So I have Celiac, meaning I can’t have gluten and a few other things. And no, it’s not a fad nor a choice. So for starters, what is Celiac? Take it away Celiac Disease Foundation…
“Celiac disease is a serious autoimmune disorder that can occur in genetically predisposed people where the ingestion of gluten leads to damage in the small intestine. It is estimated to affect 1 in 100 people worldwide. Two and one-half million Americans are undiagnosed and are at risk for long-term health complications.”
Auto-immune disorder! Health complications!
I’ll spare you the details, but basically, if I eat gluten I not only get really sick for several days, but my body also starts attacking itself while trying to attack the gluten. And I’m talking if I eat literal crumbs of bread here. Not like a sandwich.
My gut lining is destroyed and I have to constantly work to build it back to make sure I can even just digest normal food. So I have a whole list of other food intolerances, including dairy, eggs, blueberries, garlic, and more. These food intolerances are more or less an inconvenience and not anywhere near as serious as my gluten intolerance. But I’m happy to answer any questions!
With Celiac, I’m also prone to other issues and illnesses, including Vitamin-D deficiency, anemia, Leaky Gut Syndrome (which apparently mainstream medical professionals do not recognize, tell that to my body which contains a bunch of random crap), and more! Fun stuff. I KNOW! And I’m just getting started. I’m kidding, I won’t bore you with the rest.
Now for the gluten…
Gluten is a protein found in wheat and it or its twins are found in grain such as barley, rye, semolina, non-gluten-free oats and more.
To those who often end up confused or misinformed. Gluten is not in rice, potatoes, or corn. It’s also not in milk or cheese. It’s not in corn chips unless flour is added. Gluten does not mean carbs. I’m not carb-free, I’m gluten-free.
Lastly, before I step off my soapbox, a gluten-free diet does NOT mean you should just start replacing all your foods with gluten-free options. A gluten-free diet should be followed if you have Celiac, a gluten intolerance, or if you just find yourself with bloating, stomach aches, or less energy when you eat it. A gluten-free diet does NOT mean you are suddenly eating healthier if you’re eating gluten-free bread or cookies instead of regular bread and cookies. You’re still eating bread and cookies.
If you are looking to go gluten-free and think that replacing gluten-free carbs with regular carbs, you’re going to have a hard time. What you’re looking for is a carb-free diet and THEN that’s when bread, potatoes, rice, and more get grouped together. Otherwise, you’re going to be ingesting typically more binding agents and sugar since that’s often what’s added to gluten-free baked goods even more than glutenous baked goods.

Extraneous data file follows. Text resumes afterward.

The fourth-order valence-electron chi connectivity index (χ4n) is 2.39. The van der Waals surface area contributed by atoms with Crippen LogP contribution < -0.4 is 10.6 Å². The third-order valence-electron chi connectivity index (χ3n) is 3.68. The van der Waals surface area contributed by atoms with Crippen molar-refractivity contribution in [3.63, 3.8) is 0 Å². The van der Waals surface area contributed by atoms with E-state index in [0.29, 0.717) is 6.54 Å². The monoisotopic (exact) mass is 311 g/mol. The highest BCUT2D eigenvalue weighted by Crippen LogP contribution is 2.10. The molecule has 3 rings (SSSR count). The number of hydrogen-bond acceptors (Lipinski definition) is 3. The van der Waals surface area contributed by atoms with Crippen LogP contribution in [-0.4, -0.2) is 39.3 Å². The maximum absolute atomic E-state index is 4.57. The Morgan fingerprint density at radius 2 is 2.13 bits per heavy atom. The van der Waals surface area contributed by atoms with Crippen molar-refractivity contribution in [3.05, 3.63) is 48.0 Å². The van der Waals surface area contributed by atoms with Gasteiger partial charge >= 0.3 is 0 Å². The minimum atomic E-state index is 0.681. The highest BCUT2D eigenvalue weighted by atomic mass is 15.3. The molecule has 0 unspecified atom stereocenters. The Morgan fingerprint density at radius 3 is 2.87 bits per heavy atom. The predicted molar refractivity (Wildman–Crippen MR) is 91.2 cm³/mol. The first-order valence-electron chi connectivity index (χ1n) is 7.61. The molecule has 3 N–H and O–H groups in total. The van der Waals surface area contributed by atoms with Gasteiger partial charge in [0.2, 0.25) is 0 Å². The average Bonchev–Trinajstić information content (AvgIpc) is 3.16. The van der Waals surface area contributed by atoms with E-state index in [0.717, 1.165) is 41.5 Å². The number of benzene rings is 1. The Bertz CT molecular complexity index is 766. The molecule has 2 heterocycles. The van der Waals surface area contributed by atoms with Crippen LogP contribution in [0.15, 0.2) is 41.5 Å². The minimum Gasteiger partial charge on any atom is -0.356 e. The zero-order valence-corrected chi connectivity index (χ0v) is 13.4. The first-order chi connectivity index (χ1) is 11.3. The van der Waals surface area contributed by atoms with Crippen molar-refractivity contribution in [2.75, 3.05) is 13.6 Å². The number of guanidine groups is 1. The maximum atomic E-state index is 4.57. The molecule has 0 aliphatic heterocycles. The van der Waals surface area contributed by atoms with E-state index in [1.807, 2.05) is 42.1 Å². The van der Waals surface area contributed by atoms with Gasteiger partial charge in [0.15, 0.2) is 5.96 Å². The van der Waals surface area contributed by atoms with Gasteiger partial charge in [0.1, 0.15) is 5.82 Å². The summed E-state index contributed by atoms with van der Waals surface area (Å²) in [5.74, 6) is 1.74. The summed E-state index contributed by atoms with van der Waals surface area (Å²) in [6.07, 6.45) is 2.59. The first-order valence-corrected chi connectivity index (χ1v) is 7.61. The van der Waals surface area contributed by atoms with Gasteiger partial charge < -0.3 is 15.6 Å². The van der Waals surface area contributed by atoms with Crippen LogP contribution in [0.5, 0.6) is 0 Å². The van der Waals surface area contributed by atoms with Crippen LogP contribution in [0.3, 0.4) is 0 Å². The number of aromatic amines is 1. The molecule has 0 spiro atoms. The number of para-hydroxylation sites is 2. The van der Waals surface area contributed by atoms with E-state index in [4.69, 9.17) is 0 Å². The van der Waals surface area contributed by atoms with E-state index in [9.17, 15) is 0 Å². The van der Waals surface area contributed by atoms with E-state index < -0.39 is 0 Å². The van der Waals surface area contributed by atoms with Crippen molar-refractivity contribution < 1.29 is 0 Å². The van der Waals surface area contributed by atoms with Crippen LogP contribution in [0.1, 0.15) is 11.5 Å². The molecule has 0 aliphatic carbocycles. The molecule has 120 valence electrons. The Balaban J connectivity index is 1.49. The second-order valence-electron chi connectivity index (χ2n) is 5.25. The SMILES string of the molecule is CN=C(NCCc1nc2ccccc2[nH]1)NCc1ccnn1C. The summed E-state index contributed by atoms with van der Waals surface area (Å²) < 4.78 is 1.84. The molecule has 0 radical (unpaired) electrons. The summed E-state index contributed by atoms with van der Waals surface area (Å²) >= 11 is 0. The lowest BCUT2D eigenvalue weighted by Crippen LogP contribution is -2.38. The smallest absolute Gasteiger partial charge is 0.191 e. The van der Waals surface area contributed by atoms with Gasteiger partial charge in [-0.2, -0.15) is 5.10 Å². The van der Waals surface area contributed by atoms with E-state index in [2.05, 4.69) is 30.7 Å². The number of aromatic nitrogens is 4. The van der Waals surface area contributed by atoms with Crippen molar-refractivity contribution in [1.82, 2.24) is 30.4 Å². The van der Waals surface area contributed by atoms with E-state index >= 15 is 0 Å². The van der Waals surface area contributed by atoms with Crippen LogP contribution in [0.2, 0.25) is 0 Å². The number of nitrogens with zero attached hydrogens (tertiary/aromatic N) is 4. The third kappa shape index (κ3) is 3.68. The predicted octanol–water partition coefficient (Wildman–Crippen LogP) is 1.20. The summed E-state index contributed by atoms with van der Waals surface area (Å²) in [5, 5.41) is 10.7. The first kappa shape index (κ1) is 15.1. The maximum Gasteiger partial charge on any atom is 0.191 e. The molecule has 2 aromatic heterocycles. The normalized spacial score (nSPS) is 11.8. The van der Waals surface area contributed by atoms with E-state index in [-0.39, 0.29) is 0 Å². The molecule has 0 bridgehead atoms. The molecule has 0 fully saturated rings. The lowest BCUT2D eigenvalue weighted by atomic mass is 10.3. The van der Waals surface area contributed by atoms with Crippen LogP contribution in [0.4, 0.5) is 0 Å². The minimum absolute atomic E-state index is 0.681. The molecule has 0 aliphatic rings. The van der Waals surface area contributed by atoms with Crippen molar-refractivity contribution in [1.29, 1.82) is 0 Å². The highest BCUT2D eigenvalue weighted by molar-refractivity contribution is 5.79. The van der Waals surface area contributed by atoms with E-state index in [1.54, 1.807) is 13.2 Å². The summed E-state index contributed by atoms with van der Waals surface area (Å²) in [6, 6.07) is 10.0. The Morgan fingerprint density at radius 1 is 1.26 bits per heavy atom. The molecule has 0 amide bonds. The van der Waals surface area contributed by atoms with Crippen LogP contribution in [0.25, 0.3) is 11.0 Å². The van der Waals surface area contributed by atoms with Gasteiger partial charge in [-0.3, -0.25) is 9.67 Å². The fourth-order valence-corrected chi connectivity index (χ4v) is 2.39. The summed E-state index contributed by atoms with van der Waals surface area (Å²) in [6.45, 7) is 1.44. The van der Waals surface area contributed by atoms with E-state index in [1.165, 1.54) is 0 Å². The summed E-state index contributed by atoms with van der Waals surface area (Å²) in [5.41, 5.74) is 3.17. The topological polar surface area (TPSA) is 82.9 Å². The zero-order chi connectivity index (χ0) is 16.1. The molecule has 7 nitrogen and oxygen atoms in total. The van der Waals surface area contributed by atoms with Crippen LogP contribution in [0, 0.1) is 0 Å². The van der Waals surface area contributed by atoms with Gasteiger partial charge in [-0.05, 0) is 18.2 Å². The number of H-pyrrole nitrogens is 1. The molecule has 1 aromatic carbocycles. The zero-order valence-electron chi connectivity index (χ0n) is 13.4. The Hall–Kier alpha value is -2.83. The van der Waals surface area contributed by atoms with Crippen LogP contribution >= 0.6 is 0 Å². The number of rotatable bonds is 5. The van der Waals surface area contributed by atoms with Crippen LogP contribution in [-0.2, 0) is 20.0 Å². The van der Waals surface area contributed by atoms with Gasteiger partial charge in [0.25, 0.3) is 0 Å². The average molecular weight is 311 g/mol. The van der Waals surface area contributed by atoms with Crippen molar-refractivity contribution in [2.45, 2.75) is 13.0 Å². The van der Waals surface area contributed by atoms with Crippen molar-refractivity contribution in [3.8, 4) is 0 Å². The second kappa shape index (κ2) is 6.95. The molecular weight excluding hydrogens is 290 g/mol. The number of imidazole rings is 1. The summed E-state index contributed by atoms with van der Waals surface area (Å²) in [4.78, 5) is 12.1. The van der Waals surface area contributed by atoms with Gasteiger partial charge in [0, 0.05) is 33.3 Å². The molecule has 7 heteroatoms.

Tips to being Celiac:
- Watch out for ALL ingredients labels. ALL of them. If you had a sudden diagnosis and had to be placed on an immediate gluten-free diet, you’re suddenly going to find yourself reading labels of food items you would THINK would be gluten-free, yet aren’t. And yes, you’re going to make the mistake of reading the label after and realize you just ate a bunch of gummi bears yet realized once you’re done that gluten “may” be one of the ingredients. Stay away from those! Trust me, you don’t want to risk it.
- Communicate with friends and family and ask them for support. You can’t do it alone. Even though it doesn’t make sense, help people understand the severity and they’ll support you even when you feel completely overwhelmed.
- Tell your waiter about your allergy. Every. Time. You might feel like it’s an annoyance, but it’s really your insecurity getting the best of you. You do NOT want to be miserable 30 minutes later when you realize that they forgot to remove a sauce that had “just a teeny bit of flour” in it. Not worth it for 3 days+ of pain and suffering. Waiters and restaurants need to be better educated and if you stand up for yourself, you could be saving dozens of other people from that pain.
- Educate yourself. There’s so much information out there to help you understand how you got here, what to do now, and what the future looks like.
- Find a good holistic doctor/naturopath who will help you through this journey. You need a doctor who will believe you when you tell them your symptoms and unfortunately “modern” medicine hasn’t quite caught on to the importance of holistic health and the incredible power of your gut, good or bad.
Future posts to come about my Celiac experience, but for now, feel free to ask any questions! I’m always here to chat and offer any support, guidance, and resources!
Cheers To Good Gut Health!